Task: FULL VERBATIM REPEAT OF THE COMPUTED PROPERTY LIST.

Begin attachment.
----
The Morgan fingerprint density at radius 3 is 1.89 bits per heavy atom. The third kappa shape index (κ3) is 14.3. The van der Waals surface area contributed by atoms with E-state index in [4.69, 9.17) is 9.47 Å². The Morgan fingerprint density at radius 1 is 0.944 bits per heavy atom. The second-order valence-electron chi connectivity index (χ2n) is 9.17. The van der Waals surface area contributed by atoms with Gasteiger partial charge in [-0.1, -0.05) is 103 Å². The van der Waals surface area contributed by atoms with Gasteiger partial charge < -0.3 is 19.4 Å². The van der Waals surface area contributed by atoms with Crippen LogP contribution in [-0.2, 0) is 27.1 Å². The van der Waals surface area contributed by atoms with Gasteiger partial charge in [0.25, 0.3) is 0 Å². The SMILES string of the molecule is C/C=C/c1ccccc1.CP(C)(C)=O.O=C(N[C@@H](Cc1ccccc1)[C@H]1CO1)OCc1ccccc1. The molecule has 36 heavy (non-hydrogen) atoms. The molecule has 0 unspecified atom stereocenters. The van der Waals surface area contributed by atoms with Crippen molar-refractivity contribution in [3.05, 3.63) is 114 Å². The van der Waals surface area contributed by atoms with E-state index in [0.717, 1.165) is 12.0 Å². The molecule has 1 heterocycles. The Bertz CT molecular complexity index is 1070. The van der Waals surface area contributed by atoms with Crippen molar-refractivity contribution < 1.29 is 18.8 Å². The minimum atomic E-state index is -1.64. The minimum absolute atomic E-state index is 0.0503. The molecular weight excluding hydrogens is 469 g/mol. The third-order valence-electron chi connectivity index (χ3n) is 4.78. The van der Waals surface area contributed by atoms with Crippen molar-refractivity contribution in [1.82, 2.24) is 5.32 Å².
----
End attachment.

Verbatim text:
The Morgan fingerprint density at radius 3 is 1.89 bits per heavy atom. The third kappa shape index (κ3) is 14.3. The van der Waals surface area contributed by atoms with E-state index in [4.69, 9.17) is 9.47 Å². The Morgan fingerprint density at radius 1 is 0.944 bits per heavy atom. The second-order valence-electron chi connectivity index (χ2n) is 9.17. The van der Waals surface area contributed by atoms with Gasteiger partial charge in [-0.1, -0.05) is 103 Å². The van der Waals surface area contributed by atoms with Gasteiger partial charge < -0.3 is 19.4 Å². The van der Waals surface area contributed by atoms with Crippen LogP contribution in [-0.2, 0) is 27.1 Å². The van der Waals surface area contributed by atoms with Gasteiger partial charge in [0.25, 0.3) is 0 Å². The SMILES string of the molecule is C/C=C/c1ccccc1.CP(C)(C)=O.O=C(N[C@@H](Cc1ccccc1)[C@H]1CO1)OCc1ccccc1. The molecule has 36 heavy (non-hydrogen) atoms. The molecule has 0 unspecified atom stereocenters. The van der Waals surface area contributed by atoms with Crippen molar-refractivity contribution in [3.05, 3.63) is 114 Å². The van der Waals surface area contributed by atoms with E-state index in [0.717, 1.165) is 12.0 Å². The molecule has 1 heterocycles. The Bertz CT molecular complexity index is 1070. The van der Waals surface area contributed by atoms with Crippen molar-refractivity contribution < 1.29 is 18.8 Å². The minimum atomic E-state index is -1.64. The minimum absolute atomic E-state index is 0.0503. The molecular weight excluding hydrogens is 469 g/mol. The third-order valence-electron chi connectivity index (χ3n) is 4.78. The van der Waals surface area contributed by atoms with Crippen molar-refractivity contribution in [1.82, 2.24) is 5.32 Å².